Monday, April 25, 2011

Demons Among Us?

Lately, I've been trying to scare myself.  I'm now reading Dracula and I'm almost a quarter in and a bit bored with it.  I imagine it will pick up soon while I have visions of Keanu Reeves, Wynona Ryder and Gary Oldman running in my head.  Otherwise, I have watched three flicks in search of some chills and thrills.  

On Netflix instant I watched Heartless and The Stand.

HeartlessHeartless tells the story of Jamie (Jim Sturgess) a young East London man who has a heart shaped birthmark on his face that causes him to be lonely and withdrawn, especially from women.  Meanwhile, there's a lot of gang violence in Jamie's neck of the woods and he soon learns that gang members are actually demons.  When demons kill his mother, Jamie is at a loss.  The head demon approaches Jamie and offers to remove the mark from Jamie's face in exchange for an act of chaos.  So, Jamie makes a deal with a devil and things seem good, but then go horribly wrong as one act of chaos leads to evil and more chaos.  I enjoyed this movie, but I couldn't help wonder if I was missing something--some existential commentary the filmmaker may have been making about vanity and even the nature of love.  I probably need to watch it again.  The movie was more thrilling than scary.

Stephen King's The Stand (Boxed Set) [VHS]The Stand is a 1994 tv miniseries adaptation of Steven King's novel of the same name.  The Stand is probably my favorite book by King because it depicts something that could really happen--a world-wide super flu that almost wipes out almost all of humankind.  Of course, being Steven King, he adds elements of the supernatural and ultimate battle of good and evil among the survivors left on earth.  A magical black woman and a showdown with the devil in Sin City?--Who could ask for more?  I've watched The Stand several times and, for a prime time tv movie,  I'd say it's pretty good.  The teleplay was penned by King and so obviously he was the best person to adapt it.  And the cast is pretty good too--Ruby Dee, Gary Sinise, Ray Walston, and Molly Ringwald.  If you have a long afternoon to kill, this may be a way to spend your time.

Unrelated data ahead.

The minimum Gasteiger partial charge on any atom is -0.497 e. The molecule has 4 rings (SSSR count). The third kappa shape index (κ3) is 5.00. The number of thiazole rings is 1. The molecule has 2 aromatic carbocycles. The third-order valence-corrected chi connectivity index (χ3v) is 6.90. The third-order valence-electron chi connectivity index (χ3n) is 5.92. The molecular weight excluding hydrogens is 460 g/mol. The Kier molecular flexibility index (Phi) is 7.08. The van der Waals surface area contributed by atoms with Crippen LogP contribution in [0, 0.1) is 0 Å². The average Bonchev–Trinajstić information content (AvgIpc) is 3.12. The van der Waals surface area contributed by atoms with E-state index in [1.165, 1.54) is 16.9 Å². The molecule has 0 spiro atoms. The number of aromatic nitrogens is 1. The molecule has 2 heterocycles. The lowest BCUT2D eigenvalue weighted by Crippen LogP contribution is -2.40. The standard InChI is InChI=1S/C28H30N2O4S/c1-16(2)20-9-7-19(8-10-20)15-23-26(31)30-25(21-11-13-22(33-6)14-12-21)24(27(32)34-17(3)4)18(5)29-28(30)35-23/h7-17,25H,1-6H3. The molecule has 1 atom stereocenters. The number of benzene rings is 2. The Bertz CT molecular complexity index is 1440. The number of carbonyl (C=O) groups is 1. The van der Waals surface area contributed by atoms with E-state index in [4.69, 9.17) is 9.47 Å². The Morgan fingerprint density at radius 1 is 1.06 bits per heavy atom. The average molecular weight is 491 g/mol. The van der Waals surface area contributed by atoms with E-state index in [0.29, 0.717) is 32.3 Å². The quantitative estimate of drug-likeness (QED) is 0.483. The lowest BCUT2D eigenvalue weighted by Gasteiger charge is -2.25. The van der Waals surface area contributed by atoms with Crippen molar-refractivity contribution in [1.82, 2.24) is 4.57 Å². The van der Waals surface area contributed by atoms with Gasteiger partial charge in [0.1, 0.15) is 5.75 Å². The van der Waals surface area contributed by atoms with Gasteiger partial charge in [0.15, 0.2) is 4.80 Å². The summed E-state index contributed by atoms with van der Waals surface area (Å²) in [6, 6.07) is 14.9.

Finally, at the multiplex, I went to see Insidious from the same filmmaker who made the original Saw.  It's the story of a young family who move into an old house.  When one of their sons falls into an unexplainable coma, they start experiencing strange phenomena leading them to believe the house is haunted.  When they move to a new house and experience more of the same, they realize it's their comatose son who's haunted.  This is where the originality of Insidious ends and the remake of Poltergeist begins complete with a ghost hunting team and a petite older white lady who can channel the dead and figure out what they "want."  [However, I will say it was a little freaky watching the old lady channeling spirits through an old school gas mask. That didn't happen in Poltergeist.]  So while the film served up real thrills and chills with well-placed images of ghosts and demons, about half way through, I could no longer buy into the back story of why the boy was haunted or how to save him and so I stopped caring that much about what happened next.  The movie has gotten a lot of good reviews, but I think that's only because it's  different from the torture porn that has become the mainstay of horror films--ironically because of Saw.  But if you are older than 30, you've seen at least half this movie before.  I would suggest skipping this at the multiplex and waiting for it to arrive for rent.

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